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Vevo Is The Hulu of Music Videos

by Sean P. Aune | March 1, 2010March 1, 2010 1:42 pm PST

If you’ve been surfing around YouTube as of late to watch music videos, you may have noticed an odd logo popping up in the pre-roll that says “Vevo.”  What is it?  What does it mean?

Officially launched on Dec. 9th, 2009, Vevo.com has been described by some as “the Hulu of music videos”, and that may come not only from it serving up online video, but the fact that the physical appearance of the site bares a striking resemblance to the site so well known for TV shows.

vevovideo

The site is co-owned by Sony Music Entertainment, Universal Music Group and Abu Dhabi Media Company, and features music from three of the largest music companies: EMI, Sony Music Entertainment and Universal Music Group.  All of the hosting is taken care of by YouTube, and Google (YouTube’s parent company) shares advertising revenue with the Vevo partners.

Viewers are given an assortment of tools to share and embed videos, as well as purchase songs they like from Amazon and the iTunes Store.  Quite handy is the “Lyrics” button at the bottom of the videos so you can clearly read what some of the mumbly singers are actually singing about.

While the site is slick and easy to use, it isn’t seeing the huge traffic one might expect.  According to Compete, Vevo has 925,968 unique visitors in Jan. of this year, while in comparison, Hulu had 8,546,279.  And according to recent information, 25 percent of Vevo’s traffic is made up from people watching Lady Gaga videos.  No new videos from here for a while and one has to wonder what will happen to the site’s traffic.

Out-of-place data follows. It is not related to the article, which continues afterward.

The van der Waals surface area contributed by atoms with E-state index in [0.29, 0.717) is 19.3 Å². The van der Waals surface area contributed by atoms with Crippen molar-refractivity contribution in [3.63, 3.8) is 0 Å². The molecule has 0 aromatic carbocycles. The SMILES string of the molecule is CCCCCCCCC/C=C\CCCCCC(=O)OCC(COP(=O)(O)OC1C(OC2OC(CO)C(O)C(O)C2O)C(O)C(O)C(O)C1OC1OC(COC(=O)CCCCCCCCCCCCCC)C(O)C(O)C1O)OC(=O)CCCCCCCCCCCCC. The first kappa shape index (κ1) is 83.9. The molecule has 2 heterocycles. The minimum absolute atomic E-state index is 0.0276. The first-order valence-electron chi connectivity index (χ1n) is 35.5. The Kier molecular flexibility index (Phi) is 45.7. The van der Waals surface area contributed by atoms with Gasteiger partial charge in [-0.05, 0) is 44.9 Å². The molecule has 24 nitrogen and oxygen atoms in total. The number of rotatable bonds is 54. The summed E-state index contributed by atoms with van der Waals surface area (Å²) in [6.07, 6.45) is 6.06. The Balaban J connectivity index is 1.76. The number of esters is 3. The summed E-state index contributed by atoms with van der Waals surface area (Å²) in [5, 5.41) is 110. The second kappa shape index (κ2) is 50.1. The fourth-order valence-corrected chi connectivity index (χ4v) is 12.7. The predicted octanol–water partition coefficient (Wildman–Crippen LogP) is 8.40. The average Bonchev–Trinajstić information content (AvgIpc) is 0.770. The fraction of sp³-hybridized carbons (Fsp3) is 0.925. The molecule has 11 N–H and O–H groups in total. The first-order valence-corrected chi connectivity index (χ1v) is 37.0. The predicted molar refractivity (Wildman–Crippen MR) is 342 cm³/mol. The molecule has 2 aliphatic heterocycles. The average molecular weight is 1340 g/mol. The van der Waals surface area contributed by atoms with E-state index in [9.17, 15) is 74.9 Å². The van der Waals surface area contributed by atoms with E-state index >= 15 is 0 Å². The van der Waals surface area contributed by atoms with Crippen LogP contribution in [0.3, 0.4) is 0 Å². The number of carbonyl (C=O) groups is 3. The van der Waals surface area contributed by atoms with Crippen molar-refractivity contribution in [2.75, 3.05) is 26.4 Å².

It appears that beyond making money, Vevo might have also been launched as a way to get tighter controls on how some music videos are delivered.  Currently Vevo is only available to users in a handful of countries, and if you visit the site from one not yet services, you are told that it may be coming some day later.  As the information from Vevo is now what powers those same videos on YouTube, users there are finding themselves locked out of the content if they come from one of those same countries.

So, what do you think?  Was it wise for the music companies to go off on their own to show their videos across the Web?  Those living in countries where they used to be able to watch whatever they wanted on YouTube probably aren’t too happy, but that’s the music industry for you.  It is nice to see the videos presented in a larger, clearer picture, but from a business perspective, it seems like the site is off to a slow start, and that makes you wonder how long the record labels will be willing to support it.

Leave us your thoughts in the comments!


Sean P. Aune

Sean P. Aune has been a professional technology blogger since July 2007, but his love of tech dates back to at least 1976 when his parents bought...

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